Obviously being completely independent has a lot of pros. We have complete control of what we do and play which we think benefits the music. When people come to see us they know we want to be there and we are playing the songs we really love. This comes across in the performance and creates a vibe which is often lost or at best poorly imitated in a lot of modern music.
We get to travel the world and pick where we want to go, meet new friends and contacts which furthers our career. I guess it is all about having control in what you do with your life and therefore being happy and free. The only real downside is that you have to do all the work yourself, but if you are not scared of a bit of admin and hustling I would advise any musician to take the DIY approach.
You play a lot of festivals. Which are your favourites and why?
Being on the road a lot means we don’t get to see much live music for ourselves. Often we will play several festivals in one weekend so we rarely get to hang around to enjoy them. Therefore when festival season comes along we always try to make time to stay at at least one festival each year. We love festivals such as Beautiful Days and Shambala because you will always find artists there that you may have never heard of before that inspires us to try new things with our music.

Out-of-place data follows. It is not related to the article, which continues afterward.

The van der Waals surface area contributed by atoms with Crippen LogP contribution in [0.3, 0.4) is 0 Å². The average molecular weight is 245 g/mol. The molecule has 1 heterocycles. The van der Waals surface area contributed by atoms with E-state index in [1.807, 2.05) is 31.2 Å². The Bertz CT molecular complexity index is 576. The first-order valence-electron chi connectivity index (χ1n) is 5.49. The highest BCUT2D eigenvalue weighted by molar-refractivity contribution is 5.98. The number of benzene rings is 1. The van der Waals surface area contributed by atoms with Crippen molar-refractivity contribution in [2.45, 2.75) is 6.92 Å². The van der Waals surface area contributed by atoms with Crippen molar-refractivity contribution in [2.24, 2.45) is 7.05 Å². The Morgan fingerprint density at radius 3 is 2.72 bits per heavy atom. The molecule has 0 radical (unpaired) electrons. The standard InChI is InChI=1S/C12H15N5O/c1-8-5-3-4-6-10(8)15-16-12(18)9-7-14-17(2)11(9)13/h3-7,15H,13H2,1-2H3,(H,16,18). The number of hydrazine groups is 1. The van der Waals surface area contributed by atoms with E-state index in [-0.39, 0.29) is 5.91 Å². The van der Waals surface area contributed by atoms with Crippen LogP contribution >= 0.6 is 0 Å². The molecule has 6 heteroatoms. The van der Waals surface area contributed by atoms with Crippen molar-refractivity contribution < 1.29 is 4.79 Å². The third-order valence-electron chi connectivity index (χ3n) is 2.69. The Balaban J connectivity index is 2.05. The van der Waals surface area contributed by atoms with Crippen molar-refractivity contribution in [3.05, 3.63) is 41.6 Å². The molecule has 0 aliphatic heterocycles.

What’s your best festival memory?
Ah there are so many, but one that does spring to mind is Fusion festival in East Germany. At the time of playing this festival our van was out of action so we decided the best and most cost effective way to get to the gig was to borrow Wille’s dad’s Renault Meganne, hook a trailer to it and drive the 26 hour round trip. About 4 hours into the cramped drive we were all cursing the idea and wondering what the hell we were doing. But when we finally arrived it was all worth it.